Olofsson Finds His Confidence
December 8, 2020
By Grant McCagg
Scoring a goal can do wonders.
Timra coach Fredrik Andersson deserves a lot of credit for putting Jacob Olofssson out on the power play in the final minute of the Dec. 3 game versus Vasby with his team up 7-4. Olofsson (#38) scored his first goal in 12 games, and if his play in the ensuing match Dec. 5 is any indication, a tremendous weight was lifted off of his shoulders.
Olofsson looked like a completely different player in his last game, and he is now riding a two-game goal-scoring streak. Four shots on goal, 8 of 9 in the faceoff circle, a couple of steals that led to scoring chances for teammates on great feeds, and a +3 in a 4-0 victory over Mora. Olofsson was the best skater on the ice. In fact, Olofsson was on the ice for all four Timra goals, and if third assists were rewarded on goals, he’d have had a three-point game. Just a terrific all-around effort.
Here’s a shift that demonstrates his change in attitude – rushes the puck with confidence, makes three smart passes, and directs the puck towards the net on an intelligent swing around that gave him a lane.
His skating skills, puck skills and vision are all above average, and it’s encouraging to see him starting to put them all to use once again. One wonders if he would not have been best suited playing for Timra all season long, but as the old saying goes, better late than never.
It’s easy to forget that Olofsson is just 20 years old; perhaps because he has been playing pro hockey for four seasons. It must also be remembered that he missed more than half of last season, including the WJC where he was slated to be one of Sweden’s top-two centers.
Olofsson was struggling to find his place on a Skelleftea team this season playing a bottom-line role on the wing. The SHL is stronger than normal because so many NHLers are playing there until the delayed NHL season gets underway in the new year.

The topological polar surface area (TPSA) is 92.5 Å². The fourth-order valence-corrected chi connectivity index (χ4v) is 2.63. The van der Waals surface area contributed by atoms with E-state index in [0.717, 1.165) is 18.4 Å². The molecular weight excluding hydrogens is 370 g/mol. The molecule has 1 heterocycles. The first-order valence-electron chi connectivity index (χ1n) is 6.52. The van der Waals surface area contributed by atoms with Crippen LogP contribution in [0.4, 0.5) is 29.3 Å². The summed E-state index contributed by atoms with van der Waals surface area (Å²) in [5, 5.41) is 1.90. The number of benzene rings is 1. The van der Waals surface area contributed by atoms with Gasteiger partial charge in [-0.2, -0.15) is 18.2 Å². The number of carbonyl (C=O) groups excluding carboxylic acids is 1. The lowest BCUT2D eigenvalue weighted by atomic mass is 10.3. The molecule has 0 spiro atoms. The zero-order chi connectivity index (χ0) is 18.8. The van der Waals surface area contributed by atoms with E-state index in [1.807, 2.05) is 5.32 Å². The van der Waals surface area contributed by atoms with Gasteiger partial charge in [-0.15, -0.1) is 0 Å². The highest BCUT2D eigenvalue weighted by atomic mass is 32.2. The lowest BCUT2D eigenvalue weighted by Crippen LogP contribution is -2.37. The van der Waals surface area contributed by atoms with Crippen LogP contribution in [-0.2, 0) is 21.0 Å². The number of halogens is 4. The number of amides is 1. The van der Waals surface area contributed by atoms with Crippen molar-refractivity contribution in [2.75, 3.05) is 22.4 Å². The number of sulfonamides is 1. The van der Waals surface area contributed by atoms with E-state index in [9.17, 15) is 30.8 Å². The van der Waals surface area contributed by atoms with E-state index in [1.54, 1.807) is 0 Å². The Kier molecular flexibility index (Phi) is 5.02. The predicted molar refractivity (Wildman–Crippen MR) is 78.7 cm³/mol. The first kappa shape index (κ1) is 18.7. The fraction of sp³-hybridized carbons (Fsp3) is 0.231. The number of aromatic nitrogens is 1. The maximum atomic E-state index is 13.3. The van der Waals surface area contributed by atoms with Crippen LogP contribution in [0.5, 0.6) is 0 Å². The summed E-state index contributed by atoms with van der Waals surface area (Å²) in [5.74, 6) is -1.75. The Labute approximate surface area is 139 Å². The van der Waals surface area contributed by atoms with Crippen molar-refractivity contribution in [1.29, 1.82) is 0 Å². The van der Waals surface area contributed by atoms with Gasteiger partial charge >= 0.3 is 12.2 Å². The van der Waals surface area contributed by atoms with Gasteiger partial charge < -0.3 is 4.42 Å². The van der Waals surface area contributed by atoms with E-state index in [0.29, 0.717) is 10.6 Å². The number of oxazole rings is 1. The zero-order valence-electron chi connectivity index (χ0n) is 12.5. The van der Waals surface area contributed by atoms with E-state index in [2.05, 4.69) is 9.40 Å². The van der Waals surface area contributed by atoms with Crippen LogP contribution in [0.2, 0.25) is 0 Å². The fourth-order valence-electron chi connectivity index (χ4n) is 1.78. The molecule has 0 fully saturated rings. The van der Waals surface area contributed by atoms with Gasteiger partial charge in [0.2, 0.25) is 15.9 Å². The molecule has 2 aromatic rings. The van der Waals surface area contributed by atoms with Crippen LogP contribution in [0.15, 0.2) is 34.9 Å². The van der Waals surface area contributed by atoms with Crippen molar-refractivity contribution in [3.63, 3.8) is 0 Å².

By the end of his tenure in Skelleftea, Olofsson was playing less than ten minutes per game, and it was obvious that he was lost. Loaning him to his old Allsvenskan team in Timra was the ideal solution, and he is taking advantage of the opportunity, playing more than 17 minutes per game and looking solid in all three zones. He was even a regular on the power play in this contest.
This shift offers a perfect example of Olofsson’s confidence transformation:
The odds of him trying a dangle like that in the SHL bordered on zero percent. He made several slick stickhandling moves in this game, and was tapping his stick for the puck fairly frequently – both telling signs that he has found his confidence.
Here was his third-period goal to put Timra up 4-0. By no means a special tally; nevertheless, he had to put it past the netminder, and given how dominant he was in this game, a much-deserving point on a night when he could have had several.
My one beef with his game? Physical play. The 6.2.5, 196-pound centerman passes up most opportunities to hit opponents.
The last shift of the game illustrates the dichotomy in Olofsson’s game at this point. He has the confidence to try a dangle at the start of the shift in his own end that could have led to a solid scoring chance against, but that confidence doesn’t extend to the physical end of his game. Olofsson had a perfect opportunity to staple his opponent into the boards; instead he slowed down, and chose to stick check him.
Yes, the game has changed. Players don’t hit as much, and are taught not to make hits if it puts you behind the play. That is especially true for centers, who are often tasked with being the first forward back because they have to cover their own slot defensively.
Hits don’t always result in you getting the puck; so there is that to consider as well. On that play, though…if Olofsson stops the puck carrier’s progress by pinning him into the boards, the puck is turned over to either him or his left defenceman. The right play there was to bodycheck the opponent into the boards.
Olofsson has registered five hits this season in 18 games. While he is a 20-year-old playing in men’s leagues, he’s a big boy, and he’s in his fourth season of pro hockey. A little more hiss and vinegar, and he could be quite a force in the Allsvenskan. Drive to the net, hit the puck carrier, compete a little harder, and good things will come. He has the tools to be a ppg player the rest of the way with Timra.